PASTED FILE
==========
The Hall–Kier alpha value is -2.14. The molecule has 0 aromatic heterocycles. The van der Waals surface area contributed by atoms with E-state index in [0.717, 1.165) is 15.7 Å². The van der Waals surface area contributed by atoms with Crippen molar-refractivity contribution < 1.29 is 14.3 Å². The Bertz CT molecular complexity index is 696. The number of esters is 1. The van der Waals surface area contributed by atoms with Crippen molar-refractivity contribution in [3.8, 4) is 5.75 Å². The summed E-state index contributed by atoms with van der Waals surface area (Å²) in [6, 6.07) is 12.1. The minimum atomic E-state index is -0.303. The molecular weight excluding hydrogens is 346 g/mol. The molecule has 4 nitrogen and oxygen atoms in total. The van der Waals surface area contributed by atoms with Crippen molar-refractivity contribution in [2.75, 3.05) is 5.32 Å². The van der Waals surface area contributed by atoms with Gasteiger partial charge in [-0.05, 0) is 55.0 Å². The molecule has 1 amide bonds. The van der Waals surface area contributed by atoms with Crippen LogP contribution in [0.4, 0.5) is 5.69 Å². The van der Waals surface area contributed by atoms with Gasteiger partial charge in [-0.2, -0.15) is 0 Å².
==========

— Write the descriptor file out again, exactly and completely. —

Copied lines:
The Hall–Kier alpha value is -2.14. The molecule has 0 aromatic heterocycles. The van der Waals surface area contributed by atoms with E-state index in [0.717, 1.165) is 15.7 Å². The van der Waals surface area contributed by atoms with Crippen molar-refractivity contribution < 1.29 is 14.3 Å². The Bertz CT molecular complexity index is 696. The number of esters is 1. The van der Waals surface area contributed by atoms with Crippen molar-refractivity contribution in [3.8, 4) is 5.75 Å². The summed E-state index contributed by atoms with van der Waals surface area (Å²) in [6, 6.07) is 12.1. The minimum atomic E-state index is -0.303. The molecular weight excluding hydrogens is 346 g/mol. The molecule has 4 nitrogen and oxygen atoms in total. The van der Waals surface area contributed by atoms with Crippen molar-refractivity contribution in [2.75, 3.05) is 5.32 Å². The van der Waals surface area contributed by atoms with Gasteiger partial charge in [-0.05, 0) is 55.0 Å². The molecule has 1 amide bonds. The van der Waals surface area contributed by atoms with Crippen LogP contribution in [0.4, 0.5) is 5.69 Å². The van der Waals surface area contributed by atoms with Gasteiger partial charge in [-0.2, -0.15) is 0 Å².